A Week of Tragedies

2016 is gaining a reputation as a year of obituaries. Just today we lost actress Carrie Fisher and one of my favorite novelists, Richard Adams. I don’t think 2016 is necessarily cursed, but it is a coincidence that so many major figures have died.

Russia has had an unfortunate week, and just before the holidays no less.

Andrey Karlov

In a brazen assassination, Russia’s ambassador to Turkey, Andrey Karlov, was gunned down on December 19th at an art exhibition. The killer was a well groomed, well dressed Turkish national who was obviously skilled with a handgun. He shot down Karlov as stunned people looked on, took pictures, and recorded him. His motivation is apparently still in question, as are his potential ties to terrorist cells, but I think that this was a lone wolf attack. The rationale of the killer is pretty obvious given the speech he gave as Karlov lay dead where he called out Russia for their policy on Syria and their backing of Assad in the taking of Aleppo. There is great mistrust towards Russia and Assad in Turkey among refugees, radicals, and others. A great many people were alarmed by the assassination, with some drawing comparisons to the murder of Archduke Ferdinand and saying that war between NATO and Russia was imminent. The truth could not be farther; this tragedy will reinforce the trend of growing relations between Moscow and Ankara. Far from the nadir of Turkey shooting down a Russian plane, the two countries have become increasingly co-dependent since terror attacks and a coup attempt rocked Turkey. Erdogan used these opportunities to crack down on dissidents, and Putin used them to forge new ties with Turkey. Karlov strengthened the binds of Russia and Turkey in life…and in death.

Alexandrov Ensemble

A freak accident gutted the famous “Red Army Choir” as they were flying to Syria to perform at a military base. Their bombastic harmonies and passionate solos brought life to the Russian national anthem and just about every other song they did. Their plane went down off the coast of Sochi into the Black Sea. This was a freak accident that I learned about late Christmas Eve, and its a real tragedy with so much talent lost. In addition to the 64 members of the ensemble, 28 others travelling with them perished. Russian authorities have located the crash site and black box to confirm a mechanical failure.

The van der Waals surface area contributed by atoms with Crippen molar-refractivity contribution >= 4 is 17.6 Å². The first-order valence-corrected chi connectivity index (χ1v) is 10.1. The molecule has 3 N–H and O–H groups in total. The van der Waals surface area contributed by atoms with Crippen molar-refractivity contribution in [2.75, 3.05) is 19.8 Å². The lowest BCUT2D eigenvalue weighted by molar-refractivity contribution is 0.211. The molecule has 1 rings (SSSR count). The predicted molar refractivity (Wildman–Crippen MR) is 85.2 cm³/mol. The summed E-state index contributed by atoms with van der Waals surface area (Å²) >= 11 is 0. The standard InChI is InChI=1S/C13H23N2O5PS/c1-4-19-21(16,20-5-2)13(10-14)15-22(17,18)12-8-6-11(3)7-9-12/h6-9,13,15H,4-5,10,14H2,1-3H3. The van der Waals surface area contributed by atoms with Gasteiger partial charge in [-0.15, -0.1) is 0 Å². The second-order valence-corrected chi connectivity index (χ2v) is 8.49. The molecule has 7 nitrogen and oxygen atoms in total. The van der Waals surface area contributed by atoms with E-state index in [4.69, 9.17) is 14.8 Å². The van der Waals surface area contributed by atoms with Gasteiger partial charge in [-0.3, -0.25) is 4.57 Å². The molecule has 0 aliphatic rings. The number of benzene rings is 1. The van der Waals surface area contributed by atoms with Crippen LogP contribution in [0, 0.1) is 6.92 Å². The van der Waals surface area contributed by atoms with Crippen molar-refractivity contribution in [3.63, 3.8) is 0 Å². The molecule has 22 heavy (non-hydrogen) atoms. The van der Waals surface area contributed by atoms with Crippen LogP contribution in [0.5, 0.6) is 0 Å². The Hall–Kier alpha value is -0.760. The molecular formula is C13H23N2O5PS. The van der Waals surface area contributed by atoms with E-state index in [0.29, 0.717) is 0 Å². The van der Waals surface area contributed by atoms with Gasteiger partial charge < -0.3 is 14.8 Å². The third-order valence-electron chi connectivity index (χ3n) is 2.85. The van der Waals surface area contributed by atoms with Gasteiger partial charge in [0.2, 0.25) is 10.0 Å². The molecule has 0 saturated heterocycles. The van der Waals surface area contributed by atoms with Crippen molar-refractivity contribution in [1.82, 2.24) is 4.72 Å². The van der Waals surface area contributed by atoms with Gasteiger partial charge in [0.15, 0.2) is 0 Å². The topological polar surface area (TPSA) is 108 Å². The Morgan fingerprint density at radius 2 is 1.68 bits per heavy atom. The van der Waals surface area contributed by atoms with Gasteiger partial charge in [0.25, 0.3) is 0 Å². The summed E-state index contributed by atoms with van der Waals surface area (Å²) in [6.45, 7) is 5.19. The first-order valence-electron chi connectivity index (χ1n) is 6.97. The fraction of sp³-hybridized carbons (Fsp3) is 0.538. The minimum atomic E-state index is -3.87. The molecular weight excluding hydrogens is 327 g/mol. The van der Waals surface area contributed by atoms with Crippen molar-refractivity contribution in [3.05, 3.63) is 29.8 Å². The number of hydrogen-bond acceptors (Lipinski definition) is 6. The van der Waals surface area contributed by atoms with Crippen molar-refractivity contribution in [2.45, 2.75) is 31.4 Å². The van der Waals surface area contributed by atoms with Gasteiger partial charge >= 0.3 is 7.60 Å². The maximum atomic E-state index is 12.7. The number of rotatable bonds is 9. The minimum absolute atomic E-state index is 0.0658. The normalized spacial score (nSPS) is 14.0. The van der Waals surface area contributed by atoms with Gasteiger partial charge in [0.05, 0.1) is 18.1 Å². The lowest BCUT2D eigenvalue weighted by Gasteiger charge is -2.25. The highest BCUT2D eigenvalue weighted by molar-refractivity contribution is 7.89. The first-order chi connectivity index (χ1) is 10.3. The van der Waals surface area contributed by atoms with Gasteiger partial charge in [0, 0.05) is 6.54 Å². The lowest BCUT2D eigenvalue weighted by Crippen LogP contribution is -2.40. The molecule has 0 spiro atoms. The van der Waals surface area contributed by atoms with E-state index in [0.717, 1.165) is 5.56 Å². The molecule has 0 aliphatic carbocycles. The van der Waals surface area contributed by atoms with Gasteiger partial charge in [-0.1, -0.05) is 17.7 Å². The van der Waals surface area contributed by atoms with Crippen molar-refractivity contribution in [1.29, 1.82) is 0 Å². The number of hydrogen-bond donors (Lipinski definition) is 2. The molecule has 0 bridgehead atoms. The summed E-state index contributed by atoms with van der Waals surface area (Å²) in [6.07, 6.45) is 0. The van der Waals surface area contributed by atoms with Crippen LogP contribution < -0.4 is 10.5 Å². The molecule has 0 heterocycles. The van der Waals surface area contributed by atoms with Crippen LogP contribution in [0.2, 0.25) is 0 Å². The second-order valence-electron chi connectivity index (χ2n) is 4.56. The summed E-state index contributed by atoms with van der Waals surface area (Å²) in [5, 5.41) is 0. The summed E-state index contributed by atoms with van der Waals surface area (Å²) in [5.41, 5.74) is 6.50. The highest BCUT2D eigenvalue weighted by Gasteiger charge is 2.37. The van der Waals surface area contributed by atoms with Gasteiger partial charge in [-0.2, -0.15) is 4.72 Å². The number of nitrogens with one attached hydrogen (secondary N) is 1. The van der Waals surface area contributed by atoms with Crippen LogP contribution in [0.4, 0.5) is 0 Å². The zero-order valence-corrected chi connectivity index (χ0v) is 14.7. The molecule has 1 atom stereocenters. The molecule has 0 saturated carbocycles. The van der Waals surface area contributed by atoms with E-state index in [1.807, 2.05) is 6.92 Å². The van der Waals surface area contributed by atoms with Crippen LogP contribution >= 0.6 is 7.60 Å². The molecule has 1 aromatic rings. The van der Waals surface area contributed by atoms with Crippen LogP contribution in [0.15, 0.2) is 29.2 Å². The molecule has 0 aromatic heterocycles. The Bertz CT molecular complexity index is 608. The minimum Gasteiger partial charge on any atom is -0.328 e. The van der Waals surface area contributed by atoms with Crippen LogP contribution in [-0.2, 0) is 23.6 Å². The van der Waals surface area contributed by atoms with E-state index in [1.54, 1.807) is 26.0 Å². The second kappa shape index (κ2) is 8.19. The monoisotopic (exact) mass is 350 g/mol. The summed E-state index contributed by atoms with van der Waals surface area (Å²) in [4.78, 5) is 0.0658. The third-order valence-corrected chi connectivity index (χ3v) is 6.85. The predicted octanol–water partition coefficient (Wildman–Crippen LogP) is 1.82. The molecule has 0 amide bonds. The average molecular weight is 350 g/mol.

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Shadows of the Kremlin: A Tale of Cyberwarfare and Bureaucratic Reprisal

File:Seal of the Central Intelligence Agency.svg
“…There will be no lies. We will honor the American people with the truth, and nothing else.” ~ President-elect Donald J. Trump

Russia exercised its cyber muscle to influence the U.S. 2016 election. At least that is what the CIA, FBI, and everyone else, myself included, thinks. Liberals are wasting no time in calling Trump a puppet of Putin. Meanwhile the Trump camp denies any sort of aid from Russia. Conservatives are saying that this is just a liberal attempt to discredit Trump.

I would argue that these groups are in denial to some extent. I have no doubt that Russia involved itself in the electoral process, but I would scarcely call Trump an agent of the Kremlin. Furthermore, it is not just liberals who are attempting to weaken Trump: Democrats, the GOP, and bureaucracy are all capitalizing on the hacking.

Now, actually proving Russian involvement in the election is a difficult prospect. Throughout history Russia has proven to be a master of misdirection. The Soviets were experts of making their dirty hands appear clean and their successors are even better at this. Putin is, if anything, great at manipulating people and opinions (a trait he shares with the late Brezhnev). This is standard operating procedure: the West plays the role of accuser, Russia denies any involvement whatsoever and demands that the West prove its claims. The people who would argue that Russia is innocent are either ignorant, Russia-sympathizers, or paid propagandists of the Kremlin.